Long Island Lighting Company

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Long Island Lighting Company
Industry Electric Utility
Fate Electrical transmission network acquired by LIPA, electrical distribution system and natural gas operations merged with Brooklyn Union Gas to form KeySpan
Successor Long Island Power Authority, KeySpan
Founded Long Island, New York (1911) by Ellis Laurimore Phillips & George W. Olmsted
Defunct 1998
Headquarters Hicksville, New York, United States of America[1]
Key people
W. J. Catacosinos, Chairman & CEO,
J. T. Flynn, President & COO,
A. Nozzolillo, Sr. VP-Finance & CFO,
T. A. Babcock, Treasurer,
K. A. Marion, Corporate Secretary
Products Electrical & natural gas utility[1] in Nassau, Suffolk and Queens Counties, on Long Island, New York[1]
Glenwood Landing power plant

The Long Island Lighting Company, or LILCO [ "lil-co" ], was an electrical power company and natural gas utility for the communities of Long Island, New York, serving 2.7 million people in Nassau, Suffolk and Queens Counties.[1]

LILCO was the original power utility for Long Island from 1911 until 1998. It was founded by Ellis Laurimore Phillips, an engineer, and a group of New York City investors, including George W. Olmsted,[2] when they purchased four small electric companies in Amityville, Islip, Northport and Sayville.[3]

Hurricane Gloria hit Long Island on September 27, 1985, but power was not fully restored until October 8. The utility's poor response to the storm further eroded public confidence in LILCO's ability to handle an emergency and placed increased pressure to shutter the LILCO built Shoreham Nuclear Power Plant. In an effort to show they were prepared for the event of a nuclear mishap at Shoreham, LILCO created a volunteer organization, staffed by Shoreham engineers and various staff from LILCO itself, named LERO (Local Emergency Response Organization) to provide assistance to the public.[4] In the end, in a political decision born from LILCO's inability to present a viable evacuation plan for Suffolk County in the event of an emergency at the plant, Shoreham was closed down after never having operated at more than minimum power for testing purposes. LILCO's assets were then bought by the Long Island Power Authority (LIPA), a public authority. [3]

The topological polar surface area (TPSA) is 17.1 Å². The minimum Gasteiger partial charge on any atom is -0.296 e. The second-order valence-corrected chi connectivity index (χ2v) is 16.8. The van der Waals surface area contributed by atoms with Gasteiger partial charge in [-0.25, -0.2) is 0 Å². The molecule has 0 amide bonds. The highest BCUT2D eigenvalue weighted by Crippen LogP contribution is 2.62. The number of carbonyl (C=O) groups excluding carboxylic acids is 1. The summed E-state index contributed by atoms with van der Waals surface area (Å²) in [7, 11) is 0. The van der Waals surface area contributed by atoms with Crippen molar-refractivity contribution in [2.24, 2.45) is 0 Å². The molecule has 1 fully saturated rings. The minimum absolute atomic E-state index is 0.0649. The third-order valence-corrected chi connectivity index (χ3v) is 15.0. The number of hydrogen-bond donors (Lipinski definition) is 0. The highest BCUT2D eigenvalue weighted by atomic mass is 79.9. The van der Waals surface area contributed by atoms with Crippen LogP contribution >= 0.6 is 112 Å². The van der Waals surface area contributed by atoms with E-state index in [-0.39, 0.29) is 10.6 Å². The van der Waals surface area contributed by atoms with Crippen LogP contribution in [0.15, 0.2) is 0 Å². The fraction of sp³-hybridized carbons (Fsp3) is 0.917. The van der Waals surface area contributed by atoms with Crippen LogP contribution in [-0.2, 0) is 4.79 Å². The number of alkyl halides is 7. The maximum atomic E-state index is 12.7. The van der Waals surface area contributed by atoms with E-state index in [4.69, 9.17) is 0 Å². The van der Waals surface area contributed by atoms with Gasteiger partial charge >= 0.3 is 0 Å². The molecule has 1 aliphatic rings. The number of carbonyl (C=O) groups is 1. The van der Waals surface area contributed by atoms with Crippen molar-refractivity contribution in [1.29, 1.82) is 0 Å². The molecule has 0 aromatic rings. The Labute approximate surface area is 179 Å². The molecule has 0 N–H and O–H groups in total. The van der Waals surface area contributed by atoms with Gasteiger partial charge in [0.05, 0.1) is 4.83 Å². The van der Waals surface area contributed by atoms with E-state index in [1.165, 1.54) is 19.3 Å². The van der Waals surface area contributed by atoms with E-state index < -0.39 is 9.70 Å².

On March 5, 1998, final Federal approval was received for LIPA to take over LILCO's electrical transmission network. The deal was completed later that year. The rest of LILCO, including its electrical distribution and natural gas businesses, merged with Brooklyn Union Gas to form KeySpan, which continued to run LILCO's old transmission network under contract with LIPA. KeySpan was taken over by National Grid USA in 2007. National Grid handed control of Long Island's electrical transmission system to New Jersey utility Public Service Enterprise Group in 2014.

See also[edit]

References[edit]

  1. ^ a b c d Company profile at Business.com
  2. ^ "Long Island Lighting Co. Mortgage," New York Times (1857-Current file); 4 June 1911, pg. XX7; ProQuest Historical Newspapers The New York Times (1851 - 2003). Retrieved 30 March 2007.
  3. ^ a b Long Island Our Story, New York Newsday
  4. ^ https://www.nytimes.com/1983/12/18/nyregion/how-lilco-and-suffolk-view-plans-for-evacuation.html?pagewanted=all&mcubz=3

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